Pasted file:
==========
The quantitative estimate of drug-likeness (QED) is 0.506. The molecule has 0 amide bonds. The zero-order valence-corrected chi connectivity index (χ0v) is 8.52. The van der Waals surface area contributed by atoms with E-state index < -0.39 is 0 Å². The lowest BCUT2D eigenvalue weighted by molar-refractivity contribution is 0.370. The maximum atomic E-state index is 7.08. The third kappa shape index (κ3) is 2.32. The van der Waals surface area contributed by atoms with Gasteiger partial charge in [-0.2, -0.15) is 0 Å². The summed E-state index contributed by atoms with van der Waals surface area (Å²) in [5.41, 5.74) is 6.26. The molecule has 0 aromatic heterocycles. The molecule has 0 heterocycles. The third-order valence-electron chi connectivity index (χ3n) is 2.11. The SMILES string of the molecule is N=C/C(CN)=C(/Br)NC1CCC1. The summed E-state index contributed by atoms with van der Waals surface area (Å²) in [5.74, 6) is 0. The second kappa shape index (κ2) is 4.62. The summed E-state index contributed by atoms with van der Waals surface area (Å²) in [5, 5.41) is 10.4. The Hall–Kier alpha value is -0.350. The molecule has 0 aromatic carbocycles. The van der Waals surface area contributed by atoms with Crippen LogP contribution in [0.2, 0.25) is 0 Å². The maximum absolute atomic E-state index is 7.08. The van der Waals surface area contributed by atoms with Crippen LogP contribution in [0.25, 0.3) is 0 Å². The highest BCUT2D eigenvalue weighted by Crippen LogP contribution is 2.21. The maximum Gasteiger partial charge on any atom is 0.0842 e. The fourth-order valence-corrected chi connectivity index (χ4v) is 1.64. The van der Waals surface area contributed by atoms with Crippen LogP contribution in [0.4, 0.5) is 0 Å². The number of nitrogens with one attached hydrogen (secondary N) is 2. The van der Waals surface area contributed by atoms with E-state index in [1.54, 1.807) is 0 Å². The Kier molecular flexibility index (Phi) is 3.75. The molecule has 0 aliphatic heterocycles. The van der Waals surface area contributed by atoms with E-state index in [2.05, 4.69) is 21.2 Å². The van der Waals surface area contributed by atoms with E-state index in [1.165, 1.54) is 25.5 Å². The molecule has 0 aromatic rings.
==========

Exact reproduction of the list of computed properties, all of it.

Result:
The quantitative estimate of drug-likeness (QED) is 0.506. The molecule has 0 amide bonds. The zero-order valence-corrected chi connectivity index (χ0v) is 8.52. The van der Waals surface area contributed by atoms with E-state index < -0.39 is 0 Å². The lowest BCUT2D eigenvalue weighted by molar-refractivity contribution is 0.370. The maximum atomic E-state index is 7.08. The third kappa shape index (κ3) is 2.32. The van der Waals surface area contributed by atoms with Gasteiger partial charge in [-0.2, -0.15) is 0 Å². The summed E-state index contributed by atoms with van der Waals surface area (Å²) in [5.41, 5.74) is 6.26. The molecule has 0 aromatic heterocycles. The molecule has 0 heterocycles. The third-order valence-electron chi connectivity index (χ3n) is 2.11. The SMILES string of the molecule is N=C/C(CN)=C(/Br)NC1CCC1. The summed E-state index contributed by atoms with van der Waals surface area (Å²) in [5.74, 6) is 0. The second kappa shape index (κ2) is 4.62. The summed E-state index contributed by atoms with van der Waals surface area (Å²) in [5, 5.41) is 10.4. The Hall–Kier alpha value is -0.350. The molecule has 0 aromatic carbocycles. The van der Waals surface area contributed by atoms with Crippen LogP contribution in [0.2, 0.25) is 0 Å². The maximum absolute atomic E-state index is 7.08. The van der Waals surface area contributed by atoms with Crippen LogP contribution in [0.25, 0.3) is 0 Å². The highest BCUT2D eigenvalue weighted by Crippen LogP contribution is 2.21. The maximum Gasteiger partial charge on any atom is 0.0842 e. The fourth-order valence-corrected chi connectivity index (χ4v) is 1.64. The van der Waals surface area contributed by atoms with Crippen LogP contribution in [0.4, 0.5) is 0 Å². The number of nitrogens with one attached hydrogen (secondary N) is 2. The van der Waals surface area contributed by atoms with E-state index in [1.54, 1.807) is 0 Å². The Kier molecular flexibility index (Phi) is 3.75. The molecule has 0 aliphatic heterocycles. The van der Waals surface area contributed by atoms with E-state index in [2.05, 4.69) is 21.2 Å². The van der Waals surface area contributed by atoms with E-state index in [1.165, 1.54) is 25.5 Å². The molecule has 0 aromatic rings.